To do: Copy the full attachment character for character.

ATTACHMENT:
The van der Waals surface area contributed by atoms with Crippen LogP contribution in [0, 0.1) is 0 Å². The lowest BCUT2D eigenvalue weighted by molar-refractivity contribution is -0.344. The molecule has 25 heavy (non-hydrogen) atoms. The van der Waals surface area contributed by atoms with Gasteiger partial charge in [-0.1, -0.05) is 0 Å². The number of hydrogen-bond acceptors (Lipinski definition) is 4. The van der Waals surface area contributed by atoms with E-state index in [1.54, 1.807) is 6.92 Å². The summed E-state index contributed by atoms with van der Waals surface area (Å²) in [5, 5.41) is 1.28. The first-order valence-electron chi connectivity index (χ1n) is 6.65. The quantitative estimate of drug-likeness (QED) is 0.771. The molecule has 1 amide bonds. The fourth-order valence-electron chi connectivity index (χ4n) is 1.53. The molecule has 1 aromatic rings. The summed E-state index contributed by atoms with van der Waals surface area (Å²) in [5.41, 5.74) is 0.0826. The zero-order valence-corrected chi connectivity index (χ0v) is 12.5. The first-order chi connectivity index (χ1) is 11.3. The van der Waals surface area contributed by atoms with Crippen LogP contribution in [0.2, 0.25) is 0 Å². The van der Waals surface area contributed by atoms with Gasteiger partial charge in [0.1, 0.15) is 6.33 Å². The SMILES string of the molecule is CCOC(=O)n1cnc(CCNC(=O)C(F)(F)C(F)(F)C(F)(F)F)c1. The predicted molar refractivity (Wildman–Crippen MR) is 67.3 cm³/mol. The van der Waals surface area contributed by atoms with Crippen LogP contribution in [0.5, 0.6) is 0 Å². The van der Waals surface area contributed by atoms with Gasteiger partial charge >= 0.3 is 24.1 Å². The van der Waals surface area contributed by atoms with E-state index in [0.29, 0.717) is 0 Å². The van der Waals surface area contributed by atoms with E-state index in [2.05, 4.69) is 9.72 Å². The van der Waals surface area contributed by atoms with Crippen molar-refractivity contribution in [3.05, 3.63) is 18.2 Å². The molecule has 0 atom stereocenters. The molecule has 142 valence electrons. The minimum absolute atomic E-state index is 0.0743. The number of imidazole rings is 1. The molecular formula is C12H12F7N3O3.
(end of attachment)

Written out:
The van der Waals surface area contributed by atoms with Crippen LogP contribution in [0, 0.1) is 0 Å². The lowest BCUT2D eigenvalue weighted by molar-refractivity contribution is -0.344. The molecule has 25 heavy (non-hydrogen) atoms. The van der Waals surface area contributed by atoms with Gasteiger partial charge in [-0.1, -0.05) is 0 Å². The number of hydrogen-bond acceptors (Lipinski definition) is 4. The van der Waals surface area contributed by atoms with E-state index in [1.54, 1.807) is 6.92 Å². The summed E-state index contributed by atoms with van der Waals surface area (Å²) in [5, 5.41) is 1.28. The first-order valence-electron chi connectivity index (χ1n) is 6.65. The quantitative estimate of drug-likeness (QED) is 0.771. The molecule has 1 amide bonds. The fourth-order valence-electron chi connectivity index (χ4n) is 1.53. The molecule has 1 aromatic rings. The summed E-state index contributed by atoms with van der Waals surface area (Å²) in [5.41, 5.74) is 0.0826. The zero-order valence-corrected chi connectivity index (χ0v) is 12.5. The first-order chi connectivity index (χ1) is 11.3. The van der Waals surface area contributed by atoms with Crippen LogP contribution in [0.2, 0.25) is 0 Å². The van der Waals surface area contributed by atoms with Gasteiger partial charge in [0.1, 0.15) is 6.33 Å². The SMILES string of the molecule is CCOC(=O)n1cnc(CCNC(=O)C(F)(F)C(F)(F)C(F)(F)F)c1. The predicted molar refractivity (Wildman–Crippen MR) is 67.3 cm³/mol. The van der Waals surface area contributed by atoms with Crippen LogP contribution in [0.5, 0.6) is 0 Å². The van der Waals surface area contributed by atoms with Gasteiger partial charge >= 0.3 is 24.1 Å². The van der Waals surface area contributed by atoms with E-state index in [0.29, 0.717) is 0 Å². The van der Waals surface area contributed by atoms with E-state index in [2.05, 4.69) is 9.72 Å². The van der Waals surface area contributed by atoms with Crippen molar-refractivity contribution in [3.05, 3.63) is 18.2 Å². The molecule has 0 atom stereocenters. The molecule has 142 valence electrons. The minimum absolute atomic E-state index is 0.0743. The number of imidazole rings is 1. The molecular formula is C12H12F7N3O3.